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Time to end banks’ discrimination against tenants on benefits

Sally Walmsley
Written by Sally Walmsley

Urgent action is needed to tackle discrimination against benefit claimants by buy-to-let mortgage providers.

The call is being made by the RLA, following news that a landlord has had her mortgage revoked because she is renting to a benefit claimant.

Helena McAleer, a landlord from Northern Ireland, contacted her bank, NatWest, after she discovered that the value of her property had increased and that there was a potential that she could release equity from the house.

Following discussions with the bank, she was told that she would no longer be able to receive her buy-to-let mortgage from Natwest as it was the bank’s policy not to allow rentals to benefit claimants.

The bank’s own buy-to-let eligibility criteria notes: “We will not consider multiple tenancies, Homes of Multiple Occupancy, bedsits, DSS tenants or ‘Related Person’ tenancies.”

Helena McAleer has since established a campaign page on Facebook in which she writes: “I was beyond disgusted by the statement.

“Actually more than that I cried my eyes out for hours, how could a bank, a person at a bank make the decision that I had to kick someone out of their home simply because of their circumstances, because fundamentally that’s what they are asking me to do.”

Ms McAleer has also started a petition calling for measures to tackle such practices which clearly discriminate against benefit and Universal Credit claimants.

Research carried out by the Residential Landlords Association’s (RLA) mortgage consultants, 3mc, last year found that 66 per cent of lenders representing approximately 90 per cent of the buy-to-let market do not allow properties to be rented out to those in receipt of housing benefit. This includes TSB, Virgin and the Natwest.

In a letter being sent to the Treasury Minister responsible for banking, John Glen MP, the RLA is calling for:

  • The Government to use the influence it has in those banks in which it currently has shares to end such discriminatory practices.
  • The Financial Conduct Authority (FCA), working with the Bank of England, to undertake a full investigation into the extent of this problem and prepare plans to end it. The RLA believes such practices breach a number of principles within the FCA’s ‘Treating Customers Fairly’ agenda.
  • The Equalities and Human Rights Commission to undertake a review of whether such practices breach equalities law.

David Smith, Policy Director for the RLA said: “With growing numbers of benefit claimants now relying on the private rented sector, it is shameful that many lenders are preventing landlords renting property to some of the most vulnerable in society with little or no justification.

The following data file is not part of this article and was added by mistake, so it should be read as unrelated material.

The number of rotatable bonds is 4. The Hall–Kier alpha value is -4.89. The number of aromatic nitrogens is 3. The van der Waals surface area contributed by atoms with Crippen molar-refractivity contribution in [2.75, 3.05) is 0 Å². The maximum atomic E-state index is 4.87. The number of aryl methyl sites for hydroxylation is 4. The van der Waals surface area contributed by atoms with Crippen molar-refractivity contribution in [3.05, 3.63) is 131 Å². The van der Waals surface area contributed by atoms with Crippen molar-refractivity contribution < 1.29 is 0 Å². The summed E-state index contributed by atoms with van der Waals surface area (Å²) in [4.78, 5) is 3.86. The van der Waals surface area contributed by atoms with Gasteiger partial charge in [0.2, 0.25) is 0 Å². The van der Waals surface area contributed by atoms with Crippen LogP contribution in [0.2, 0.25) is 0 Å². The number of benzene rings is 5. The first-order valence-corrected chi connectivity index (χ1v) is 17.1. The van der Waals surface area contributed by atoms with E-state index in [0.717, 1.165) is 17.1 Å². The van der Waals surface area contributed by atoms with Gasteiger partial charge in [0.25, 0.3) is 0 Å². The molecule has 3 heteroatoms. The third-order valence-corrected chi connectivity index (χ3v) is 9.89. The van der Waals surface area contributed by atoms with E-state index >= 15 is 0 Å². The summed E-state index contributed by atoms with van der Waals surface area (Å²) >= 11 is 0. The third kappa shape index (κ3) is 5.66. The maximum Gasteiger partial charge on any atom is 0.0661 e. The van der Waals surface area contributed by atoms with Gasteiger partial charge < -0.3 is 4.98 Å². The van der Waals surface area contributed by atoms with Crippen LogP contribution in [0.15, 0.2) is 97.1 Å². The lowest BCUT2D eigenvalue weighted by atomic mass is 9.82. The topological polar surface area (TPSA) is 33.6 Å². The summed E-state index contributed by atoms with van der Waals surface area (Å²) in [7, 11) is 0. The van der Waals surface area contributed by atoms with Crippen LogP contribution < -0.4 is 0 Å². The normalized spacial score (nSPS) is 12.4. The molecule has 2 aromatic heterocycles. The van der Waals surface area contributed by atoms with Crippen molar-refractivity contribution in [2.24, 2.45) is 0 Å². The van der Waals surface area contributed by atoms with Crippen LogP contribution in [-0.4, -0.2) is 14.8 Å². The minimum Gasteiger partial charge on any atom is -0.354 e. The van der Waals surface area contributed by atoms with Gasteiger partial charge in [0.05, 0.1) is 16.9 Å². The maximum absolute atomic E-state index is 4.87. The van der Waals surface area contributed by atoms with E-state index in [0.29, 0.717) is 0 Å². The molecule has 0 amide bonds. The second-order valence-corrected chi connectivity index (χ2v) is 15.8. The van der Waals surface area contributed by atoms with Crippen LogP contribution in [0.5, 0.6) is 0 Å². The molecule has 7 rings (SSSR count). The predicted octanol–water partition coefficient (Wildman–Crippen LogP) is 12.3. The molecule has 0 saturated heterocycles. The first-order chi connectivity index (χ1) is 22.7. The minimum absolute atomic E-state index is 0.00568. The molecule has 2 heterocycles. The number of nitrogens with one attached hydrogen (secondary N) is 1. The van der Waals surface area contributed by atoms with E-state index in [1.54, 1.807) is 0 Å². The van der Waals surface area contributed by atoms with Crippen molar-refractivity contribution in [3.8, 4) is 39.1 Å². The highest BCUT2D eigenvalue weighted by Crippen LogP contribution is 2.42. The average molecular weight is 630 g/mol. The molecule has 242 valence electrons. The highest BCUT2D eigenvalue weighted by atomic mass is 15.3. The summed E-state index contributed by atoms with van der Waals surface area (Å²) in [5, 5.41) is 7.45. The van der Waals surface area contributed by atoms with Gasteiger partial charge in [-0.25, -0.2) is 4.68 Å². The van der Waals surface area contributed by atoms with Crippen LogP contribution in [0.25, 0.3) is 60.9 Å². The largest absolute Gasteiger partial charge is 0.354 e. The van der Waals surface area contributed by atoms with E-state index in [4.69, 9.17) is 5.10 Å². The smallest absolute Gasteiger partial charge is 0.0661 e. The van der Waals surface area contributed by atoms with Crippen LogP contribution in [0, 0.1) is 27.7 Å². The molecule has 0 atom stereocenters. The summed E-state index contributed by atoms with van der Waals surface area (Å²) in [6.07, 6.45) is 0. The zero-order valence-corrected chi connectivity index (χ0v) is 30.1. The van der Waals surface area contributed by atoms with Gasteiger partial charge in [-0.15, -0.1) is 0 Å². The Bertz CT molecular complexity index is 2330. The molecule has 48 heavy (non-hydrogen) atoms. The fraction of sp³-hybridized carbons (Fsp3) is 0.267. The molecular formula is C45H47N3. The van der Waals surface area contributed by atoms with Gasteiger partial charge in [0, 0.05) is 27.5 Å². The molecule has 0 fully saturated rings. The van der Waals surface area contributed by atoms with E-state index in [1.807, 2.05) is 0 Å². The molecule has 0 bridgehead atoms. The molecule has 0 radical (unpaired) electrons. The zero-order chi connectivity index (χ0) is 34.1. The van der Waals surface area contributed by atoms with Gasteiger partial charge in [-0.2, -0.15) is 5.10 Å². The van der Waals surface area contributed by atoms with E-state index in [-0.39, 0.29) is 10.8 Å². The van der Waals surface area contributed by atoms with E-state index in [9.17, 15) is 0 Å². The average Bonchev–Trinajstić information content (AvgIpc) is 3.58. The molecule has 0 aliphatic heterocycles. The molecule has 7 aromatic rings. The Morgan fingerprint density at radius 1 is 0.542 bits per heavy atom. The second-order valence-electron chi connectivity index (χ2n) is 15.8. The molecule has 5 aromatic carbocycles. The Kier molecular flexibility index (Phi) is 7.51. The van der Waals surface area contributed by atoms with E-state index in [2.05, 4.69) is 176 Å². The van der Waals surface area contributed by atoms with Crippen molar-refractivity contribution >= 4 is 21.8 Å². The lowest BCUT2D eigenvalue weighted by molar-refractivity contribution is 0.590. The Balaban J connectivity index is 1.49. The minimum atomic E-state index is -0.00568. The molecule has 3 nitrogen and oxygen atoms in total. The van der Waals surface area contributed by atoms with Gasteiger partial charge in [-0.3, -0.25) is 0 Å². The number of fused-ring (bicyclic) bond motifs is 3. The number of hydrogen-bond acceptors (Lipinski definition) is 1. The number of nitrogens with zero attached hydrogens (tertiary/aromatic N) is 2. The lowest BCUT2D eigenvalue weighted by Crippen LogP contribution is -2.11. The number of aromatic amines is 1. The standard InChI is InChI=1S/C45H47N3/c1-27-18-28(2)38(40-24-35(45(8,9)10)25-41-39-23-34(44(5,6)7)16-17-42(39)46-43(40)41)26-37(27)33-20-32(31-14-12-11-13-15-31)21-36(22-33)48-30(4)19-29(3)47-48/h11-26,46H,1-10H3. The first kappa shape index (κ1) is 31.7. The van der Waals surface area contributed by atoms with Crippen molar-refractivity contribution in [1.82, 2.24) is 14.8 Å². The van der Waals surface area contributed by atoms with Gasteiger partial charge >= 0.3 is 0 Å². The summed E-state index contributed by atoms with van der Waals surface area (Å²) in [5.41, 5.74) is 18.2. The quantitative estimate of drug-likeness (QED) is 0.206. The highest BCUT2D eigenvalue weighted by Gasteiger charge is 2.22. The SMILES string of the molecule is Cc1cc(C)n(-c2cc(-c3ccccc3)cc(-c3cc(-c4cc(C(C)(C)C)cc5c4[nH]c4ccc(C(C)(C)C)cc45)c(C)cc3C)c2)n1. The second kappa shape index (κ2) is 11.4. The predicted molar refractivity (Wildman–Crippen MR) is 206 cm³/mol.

“The banks have had long enough to get their house in order. It is now time to take firm action to stop such unjust practices.”

About the author

Sally Walmsley

Sally Walmsley

Sally Walmsley is the Communications Manager for the RLA and award-winning Editor of RPI magazine. With 16 years’ experience writing for regional and national newspapers and magazines she is responsible for producing articles for our Campaigns and News Centre, the weekly E-News newsletter and editorial content for our media partners.

She issues press releases promoting the work of the RLA and its policies and campaigns to the regional and national media and works alongside the marketing team on the association’s social media channels to build support for the RLA and its work.

6 Comments

  • We also need the insurance industry to stop descriminating against benefit claiming tenants as most of them refuse to insure.

  • How is this bank behaving any worse than the large numbers of RLA member landlords who are increasingly moving away from lettting to people on benefits? There are a whole raft of extra risks that come with letting to people whose main income is benefits. Rather than bash the bank why not poll your members?

  • Question is assuming that provision was in her mortgage offer from the beginning why on earth did she lend to someone on benefits in the first place,. Possibly because she never read the provisions in the first place ??? Further in some residential leases it also has restriction on who the property can be underlet to. So moral is as always READ you mortgage offer READ your lease

    • Choose the right target: banks and many agents and landlords know that the risk of default is very high with benefit claimants, so on non-viability grounds it makes no financial sense to let to them. The target for change should be the Government’s benefit system which has both overlooked abuse by some claimants in the past and even now ACTIVELY DISCOURAGES genuine Claimants who wish to work more by IMMEDIATELY cutting benefits when they increase their hours/earnings, without allowing any period of grace to enable them to pay off debts (including rent arrears).
      Target the DYSFUNCTIONAL BENEFIT SYSTEM, not the banks who need their loans repaid, or landlords who have mortgage interest and repayments and many other expenses. Delay the further introduction of Universal Credit until it can be modified to GENUINELY SUPPORT Claimants who want to work and pay their bills.

  • Not just banks and insurance companies but developers/house builders too. St George/Berkeley Group’s development, Imperial Wharf, SW6, has a Lease which specifically prohibits underletting “the Demised Premises to any family individuals or group of people all or some of whom are on housing benefit or any similar financial support from the Government or any other body”.

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